The Asia-Pacific Education Researcher

, Volume 28, Issue 2, pp 115–125 | Cite as

Using Activity Theory to Analyse Contradictions in English Teachers’ Technology Integration

  • Ardi MarwanEmail author
  • Trudy Sweeney
Regular Article


This paper reports on a qualitative research project investigating the integration of technology by three English teachers in a public secondary school in Indonesia. Third generation activity theory and Engeström and Sannino’s (J Organ Change Manag 24(3):368–387, 2011) methodological framework for the identification and analysis of different types of discursive manifestations of contradictions are used to identify tensions within and between the activity systems of the teachers and school management related to the expectation that teachers make use of the school’s investment in technology. Four types of contradictions are identified: a dilemma related to teachers’ perceived value and use of technology for personal and professional purposes; a conflict focused on the support required for teachers’ technology integration; a conflict related to teachers’ workload and a critical conflict related to the silencing of teachers in decision making. The identification of these contradictions highlights the necessity for policy makers, school leaders, teachers and the research community to work collaboratively to ensure that students have opportunities to use technology for their social, civic and economic well-being.


Activity theory Contradictions Teachers English Integration Technology ICT 


  1. Albion, P. A., Tondeur, J., Forkosh-Baruch, A., & Peeraer, J. (2015). Teachers’ professional development for ICT integration: Towards a reciprocal relationship between research and practice. Education and Information Technologies, 20(5), 655–673.CrossRefGoogle Scholar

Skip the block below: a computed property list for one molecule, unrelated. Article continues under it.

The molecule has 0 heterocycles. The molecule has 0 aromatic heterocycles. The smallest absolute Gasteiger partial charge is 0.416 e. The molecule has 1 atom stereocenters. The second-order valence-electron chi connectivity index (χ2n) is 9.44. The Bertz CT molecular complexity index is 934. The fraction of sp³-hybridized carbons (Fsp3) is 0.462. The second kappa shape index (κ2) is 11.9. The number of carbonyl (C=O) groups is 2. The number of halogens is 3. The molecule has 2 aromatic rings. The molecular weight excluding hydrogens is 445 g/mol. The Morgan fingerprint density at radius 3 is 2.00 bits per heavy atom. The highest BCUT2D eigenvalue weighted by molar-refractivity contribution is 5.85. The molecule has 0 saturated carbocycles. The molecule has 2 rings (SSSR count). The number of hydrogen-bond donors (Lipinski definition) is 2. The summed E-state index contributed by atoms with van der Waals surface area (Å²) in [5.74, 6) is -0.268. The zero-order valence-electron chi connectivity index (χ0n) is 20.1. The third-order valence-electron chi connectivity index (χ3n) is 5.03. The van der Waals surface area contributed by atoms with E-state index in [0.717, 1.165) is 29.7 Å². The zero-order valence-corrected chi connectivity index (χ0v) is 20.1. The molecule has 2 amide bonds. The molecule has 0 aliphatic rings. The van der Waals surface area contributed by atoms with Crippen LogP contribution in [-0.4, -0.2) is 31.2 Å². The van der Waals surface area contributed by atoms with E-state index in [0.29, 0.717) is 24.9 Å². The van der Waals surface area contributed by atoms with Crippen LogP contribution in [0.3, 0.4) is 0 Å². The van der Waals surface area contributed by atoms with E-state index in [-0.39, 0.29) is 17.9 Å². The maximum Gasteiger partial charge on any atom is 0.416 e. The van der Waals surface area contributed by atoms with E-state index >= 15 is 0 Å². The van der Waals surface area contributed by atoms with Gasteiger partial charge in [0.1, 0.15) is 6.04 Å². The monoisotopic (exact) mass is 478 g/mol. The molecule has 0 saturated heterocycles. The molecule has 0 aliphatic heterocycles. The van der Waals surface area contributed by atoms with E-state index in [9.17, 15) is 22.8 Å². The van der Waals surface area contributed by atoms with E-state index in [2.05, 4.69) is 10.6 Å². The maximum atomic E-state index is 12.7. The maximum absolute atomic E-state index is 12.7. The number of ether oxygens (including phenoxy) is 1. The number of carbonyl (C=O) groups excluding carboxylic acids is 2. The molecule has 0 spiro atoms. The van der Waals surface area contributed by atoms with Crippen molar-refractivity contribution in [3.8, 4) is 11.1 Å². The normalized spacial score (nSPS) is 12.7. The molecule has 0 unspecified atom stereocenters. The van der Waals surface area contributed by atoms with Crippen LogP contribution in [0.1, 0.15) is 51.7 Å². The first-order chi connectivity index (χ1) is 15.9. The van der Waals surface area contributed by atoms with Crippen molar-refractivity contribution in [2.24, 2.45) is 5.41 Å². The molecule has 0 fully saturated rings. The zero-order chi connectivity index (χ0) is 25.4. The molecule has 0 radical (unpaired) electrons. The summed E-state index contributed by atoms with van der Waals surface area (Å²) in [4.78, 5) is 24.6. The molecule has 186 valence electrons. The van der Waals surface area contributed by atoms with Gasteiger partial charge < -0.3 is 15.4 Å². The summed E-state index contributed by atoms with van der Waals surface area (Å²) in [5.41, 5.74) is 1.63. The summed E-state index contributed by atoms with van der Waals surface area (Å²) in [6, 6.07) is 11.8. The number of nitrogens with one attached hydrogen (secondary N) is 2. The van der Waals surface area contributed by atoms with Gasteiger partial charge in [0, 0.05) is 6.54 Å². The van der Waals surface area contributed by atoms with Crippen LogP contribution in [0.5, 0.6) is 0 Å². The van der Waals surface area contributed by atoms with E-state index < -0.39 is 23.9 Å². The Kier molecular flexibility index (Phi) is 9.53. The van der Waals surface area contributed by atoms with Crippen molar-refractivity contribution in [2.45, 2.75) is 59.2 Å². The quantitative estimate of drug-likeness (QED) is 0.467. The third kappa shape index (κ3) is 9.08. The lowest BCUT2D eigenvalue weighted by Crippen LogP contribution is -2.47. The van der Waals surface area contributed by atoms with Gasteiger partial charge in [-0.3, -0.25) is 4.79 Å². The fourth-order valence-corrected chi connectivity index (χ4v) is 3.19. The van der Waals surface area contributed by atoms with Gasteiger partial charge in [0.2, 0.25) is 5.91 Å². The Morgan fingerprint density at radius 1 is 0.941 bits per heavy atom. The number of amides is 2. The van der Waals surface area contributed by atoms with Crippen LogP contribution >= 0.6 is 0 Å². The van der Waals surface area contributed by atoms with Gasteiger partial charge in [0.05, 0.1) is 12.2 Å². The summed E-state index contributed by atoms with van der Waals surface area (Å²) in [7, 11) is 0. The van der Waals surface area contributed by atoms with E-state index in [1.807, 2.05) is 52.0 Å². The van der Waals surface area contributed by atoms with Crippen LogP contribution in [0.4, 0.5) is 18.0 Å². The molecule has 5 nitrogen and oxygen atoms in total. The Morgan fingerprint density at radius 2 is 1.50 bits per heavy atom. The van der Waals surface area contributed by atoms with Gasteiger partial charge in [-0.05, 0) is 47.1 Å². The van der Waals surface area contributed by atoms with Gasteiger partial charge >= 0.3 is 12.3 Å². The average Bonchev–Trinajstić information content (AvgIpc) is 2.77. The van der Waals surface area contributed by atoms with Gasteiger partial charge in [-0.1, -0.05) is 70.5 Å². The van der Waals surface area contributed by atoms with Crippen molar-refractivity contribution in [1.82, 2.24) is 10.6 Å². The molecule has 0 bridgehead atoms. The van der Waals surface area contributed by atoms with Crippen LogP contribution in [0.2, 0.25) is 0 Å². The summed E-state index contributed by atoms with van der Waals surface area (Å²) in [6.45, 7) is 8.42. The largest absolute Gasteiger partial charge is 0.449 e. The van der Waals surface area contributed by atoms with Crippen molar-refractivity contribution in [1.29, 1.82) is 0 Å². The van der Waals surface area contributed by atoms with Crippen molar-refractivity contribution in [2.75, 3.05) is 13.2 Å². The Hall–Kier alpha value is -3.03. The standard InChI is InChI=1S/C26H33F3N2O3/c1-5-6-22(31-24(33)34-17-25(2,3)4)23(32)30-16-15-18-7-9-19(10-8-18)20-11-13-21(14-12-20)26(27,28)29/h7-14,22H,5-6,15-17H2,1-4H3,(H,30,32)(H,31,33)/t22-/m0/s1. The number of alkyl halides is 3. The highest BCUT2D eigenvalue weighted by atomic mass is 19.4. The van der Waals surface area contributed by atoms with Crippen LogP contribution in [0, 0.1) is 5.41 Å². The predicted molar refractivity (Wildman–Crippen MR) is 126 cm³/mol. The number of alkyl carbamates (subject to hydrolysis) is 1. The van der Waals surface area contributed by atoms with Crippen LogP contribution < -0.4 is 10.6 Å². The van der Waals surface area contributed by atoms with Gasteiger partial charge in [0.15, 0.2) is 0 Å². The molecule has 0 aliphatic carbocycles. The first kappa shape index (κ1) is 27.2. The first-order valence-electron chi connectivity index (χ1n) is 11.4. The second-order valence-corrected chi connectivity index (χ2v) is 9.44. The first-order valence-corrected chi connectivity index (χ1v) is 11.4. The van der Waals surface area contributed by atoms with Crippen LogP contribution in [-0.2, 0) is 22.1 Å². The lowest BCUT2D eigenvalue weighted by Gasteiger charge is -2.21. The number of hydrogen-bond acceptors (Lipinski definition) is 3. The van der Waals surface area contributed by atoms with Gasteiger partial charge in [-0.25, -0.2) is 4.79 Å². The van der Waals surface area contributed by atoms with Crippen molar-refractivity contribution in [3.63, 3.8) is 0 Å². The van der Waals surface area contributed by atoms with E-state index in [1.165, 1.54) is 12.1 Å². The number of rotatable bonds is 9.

2. Aldunate, R., & Nussbaum, M. (2013). Teacher adoption of technology. Computers in Human Behavior, 29(3), 519–524.CrossRefGoogle Scholar
  3. Al-Hujran, O., Al-Debei, M., Chatfield, A., & Migdadi, M. (2015). The imperative of influencing citizen attitude toward e-government adoption and use. Computers in Human Behavior, 53, 189–203.CrossRefGoogle Scholar
  4. Boholano, H. B. (2017). Smart social networking: 21st century teaching and learning skills. Research in Pedagogy, 7(1), 21–29.CrossRefGoogle Scholar
  5. Chai, C. S., Koh, E., Lim, C. P., & Tsai, C. C. (2014). Deepening ICT integration through multilevel design of technological pedagogical content knowledge. Journal of Computers in Education, 1(1), 1–17.CrossRefGoogle Scholar
  6. Cheng, C. K. (2008). The effect of shared decision-making on the improvement in teachers’ job development. New Horizons in Education, 56(3), 31–46.Google Scholar
  7. Dexter, S. (2008). Leadership for IT in schools. In J. Voogt & G. Knezek (Eds.), International handbook of information technology in primary and secondary education (pp. 543–554). Boston: Springer.CrossRefGoogle Scholar
  8. Dwyer, D., Ringstaff, C., & Sandholtz, J. (1991). Changes in teachers’ beliefs and practices in technology-rich classrooms. Educational Leadership, 48(8), 45–52.Google Scholar
  9. Eickelmann, B. (2011). Supportive and hindering factors to a sustainable implementation of ICT in schools. Journal for Educational Research Online/Journal für Bildungsforschung Online, 3(1), 75–103.Google Scholar
  10. Engeström, Y. (1999a). Expansive visibilization of work: An activity-theoretical perspective. Computer Supported Cooperative Work, 8(1), 63–93.CrossRefGoogle Scholar
  11. Engeström, Y. (1999b). Innovative learning in work teams: analysing cycles of knowledge creation in practice. In Y. Engeström, R. Miettinen, & R. Punamäki-Gitai (Eds.), Perspectives on activity theory (pp. 377–406). Cambridge, UK: Cambridge University Press.CrossRefGoogle Scholar
  12. Engeström, Y. (2001). Expansive learning at work: Toward an activity theoretical reconceptualization. Journal of Education and Work, 14(1), 133–156.CrossRefGoogle Scholar
  13. Engeström, Y. (2011). From design experiments to formative interventions. Theory and Psychology, 21(4), 598–628.CrossRefGoogle Scholar
  14. Engeström, Y., & Sannino, A. (2011). Discursive manifestations of contradictions in organizational change efforts: A methodological framework. Journal of Organizational Change Management, 24(3), 368–387.CrossRefGoogle Scholar